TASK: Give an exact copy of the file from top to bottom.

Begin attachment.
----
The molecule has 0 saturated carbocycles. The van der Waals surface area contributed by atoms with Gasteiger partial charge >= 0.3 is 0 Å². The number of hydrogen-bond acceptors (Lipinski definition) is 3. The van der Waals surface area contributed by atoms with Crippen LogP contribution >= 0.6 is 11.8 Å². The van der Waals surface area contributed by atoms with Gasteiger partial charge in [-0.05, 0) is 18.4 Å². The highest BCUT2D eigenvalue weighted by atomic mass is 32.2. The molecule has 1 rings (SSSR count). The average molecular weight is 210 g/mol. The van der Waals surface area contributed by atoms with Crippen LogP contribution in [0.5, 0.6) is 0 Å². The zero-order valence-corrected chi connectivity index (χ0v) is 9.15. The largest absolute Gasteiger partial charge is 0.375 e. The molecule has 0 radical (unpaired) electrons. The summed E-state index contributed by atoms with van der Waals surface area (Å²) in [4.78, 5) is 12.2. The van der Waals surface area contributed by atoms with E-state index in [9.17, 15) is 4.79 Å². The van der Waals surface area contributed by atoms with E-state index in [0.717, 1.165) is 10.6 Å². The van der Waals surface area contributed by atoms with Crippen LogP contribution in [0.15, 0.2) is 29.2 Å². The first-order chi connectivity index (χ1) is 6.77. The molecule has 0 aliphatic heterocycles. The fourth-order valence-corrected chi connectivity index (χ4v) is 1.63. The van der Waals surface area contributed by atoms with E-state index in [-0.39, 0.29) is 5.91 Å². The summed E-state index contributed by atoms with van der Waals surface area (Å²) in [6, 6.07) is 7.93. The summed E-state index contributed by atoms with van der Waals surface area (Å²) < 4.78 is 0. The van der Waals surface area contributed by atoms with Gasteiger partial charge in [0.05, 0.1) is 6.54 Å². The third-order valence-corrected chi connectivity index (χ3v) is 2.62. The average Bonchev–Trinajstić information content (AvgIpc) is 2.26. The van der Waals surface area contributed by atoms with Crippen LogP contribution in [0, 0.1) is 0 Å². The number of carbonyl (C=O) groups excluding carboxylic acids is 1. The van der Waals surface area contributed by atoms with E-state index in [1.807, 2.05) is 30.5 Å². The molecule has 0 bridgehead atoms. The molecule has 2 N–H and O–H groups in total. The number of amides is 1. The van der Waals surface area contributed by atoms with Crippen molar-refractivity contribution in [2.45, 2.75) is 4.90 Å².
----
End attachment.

The molecule has 0 saturated carbocycles. The van der Waals surface area contributed by atoms with Gasteiger partial charge >= 0.3 is 0 Å². The number of hydrogen-bond acceptors (Lipinski definition) is 3. The van der Waals surface area contributed by atoms with Crippen LogP contribution >= 0.6 is 11.8 Å². The van der Waals surface area contributed by atoms with Gasteiger partial charge in [-0.05, 0) is 18.4 Å². The highest BCUT2D eigenvalue weighted by atomic mass is 32.2. The molecule has 1 rings (SSSR count). The average molecular weight is 210 g/mol. The van der Waals surface area contributed by atoms with Crippen LogP contribution in [0.5, 0.6) is 0 Å². The zero-order valence-corrected chi connectivity index (χ0v) is 9.15. The largest absolute Gasteiger partial charge is 0.375 e. The molecule has 0 radical (unpaired) electrons. The summed E-state index contributed by atoms with van der Waals surface area (Å²) in [4.78, 5) is 12.2. The van der Waals surface area contributed by atoms with E-state index in [9.17, 15) is 4.79 Å². The van der Waals surface area contributed by atoms with E-state index in [0.717, 1.165) is 10.6 Å². The van der Waals surface area contributed by atoms with Crippen LogP contribution in [0.15, 0.2) is 29.2 Å². The first-order chi connectivity index (χ1) is 6.77. The molecule has 0 aliphatic heterocycles. The fourth-order valence-corrected chi connectivity index (χ4v) is 1.63. The van der Waals surface area contributed by atoms with E-state index in [-0.39, 0.29) is 5.91 Å². The summed E-state index contributed by atoms with van der Waals surface area (Å²) in [6, 6.07) is 7.93. The summed E-state index contributed by atoms with van der Waals surface area (Å²) < 4.78 is 0. The van der Waals surface area contributed by atoms with Gasteiger partial charge in [0.05, 0.1) is 6.54 Å². The third-order valence-corrected chi connectivity index (χ3v) is 2.62. The average Bonchev–Trinajstić information content (AvgIpc) is 2.26. The van der Waals surface area contributed by atoms with Crippen LogP contribution in [0, 0.1) is 0 Å². The number of carbonyl (C=O) groups excluding carboxylic acids is 1. The van der Waals surface area contributed by atoms with E-state index in [1.807, 2.05) is 30.5 Å². The molecule has 0 bridgehead atoms. The molecule has 2 N–H and O–H groups in total. The number of amides is 1. The van der Waals surface area contributed by atoms with Crippen molar-refractivity contribution in [2.45, 2.75) is 4.90 Å².